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Miss America has never served as an air force officer on active service.

In addition to serving as the 2024 Miss America, Madison Marsh is a second lieutenant in the United States Air Force and a student at Harvard Kennedy School pursuing a master’s degree. She acknowledges that being in the military and pageantry can be challenging, but she is determined to change that. As the first active-duty Air Force officer to win the title, Marsh, 22, says, “This just proves that you can be feminine while leaning into your leadership role.”

Marsh was raised in Ft. Smith, Arkansas, among four siblings, a mother who served as a Court Appointed Special Advocate (CASA), and a father who practiced medicine.

After attending space camp, which sparked her love of flying, her aspirations of becoming a marine biologist were shelved. In 2019, she enrolled at Colorado SpringsAir Force Academy.

The high achiever continued her education immediately after graduating, working as a graduate intern at Harvard Medical School. There, she is researching how to use artificial intelligence to detect pancreatic cancer and is using her 2022 National Truman Scholarship to pursue a master’s degree in public policy at the Harvard Kennedy School.

According to Marsh, “none of it would have happened if I hadn’t joined the Air Force.”

Marsh adds, “My mom’s passion for service was the big part of her that I really loved.” “She worked for the town’s CASA program for foster children.”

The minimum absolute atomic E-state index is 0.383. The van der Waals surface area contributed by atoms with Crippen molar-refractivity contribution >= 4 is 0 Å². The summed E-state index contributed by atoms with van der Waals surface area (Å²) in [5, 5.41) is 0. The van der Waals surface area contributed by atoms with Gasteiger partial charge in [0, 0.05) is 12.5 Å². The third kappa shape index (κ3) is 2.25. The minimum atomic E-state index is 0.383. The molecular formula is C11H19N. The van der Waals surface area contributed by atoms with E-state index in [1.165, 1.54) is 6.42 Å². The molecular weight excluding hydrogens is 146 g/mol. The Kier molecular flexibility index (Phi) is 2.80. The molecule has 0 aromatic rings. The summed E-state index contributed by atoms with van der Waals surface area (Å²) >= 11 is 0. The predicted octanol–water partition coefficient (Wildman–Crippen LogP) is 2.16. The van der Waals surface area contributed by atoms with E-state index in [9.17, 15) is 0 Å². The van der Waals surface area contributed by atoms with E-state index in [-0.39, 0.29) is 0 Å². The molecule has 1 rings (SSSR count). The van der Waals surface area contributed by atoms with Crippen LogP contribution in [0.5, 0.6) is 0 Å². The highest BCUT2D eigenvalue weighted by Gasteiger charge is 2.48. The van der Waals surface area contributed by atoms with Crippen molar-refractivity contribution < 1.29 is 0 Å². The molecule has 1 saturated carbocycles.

Usually, Marsh’s mother would be tasked with helping a few foster kids at a time with everything from birthday present shopping to court appearances.

According to Marsh, “my mom really cared about giving back to communities and people.”

“And that’s what made my childhood so special—my mom wanted to provide a loving environment for us and for other children as well.”

The Whitney Marsh Foundation was established to raise funds for pancreatic cancer research, awareness, early identification, and patient care less than two weeks following her mother’s passing.

Her brothers made her go to the gym one day as a constructive diversion from the house. She describes her mother as “like, crazy, crazy athlete who would run 10 miles a day, then bike and swim.”

While there, Marsh felt compelled to do something to remember her mother. So, she organized an annual race, which since the foundation’s founding has raised around $300,000.

This year, she says, “one of my main goals is to look at international policy for pancreatic cancer as Miss America.”



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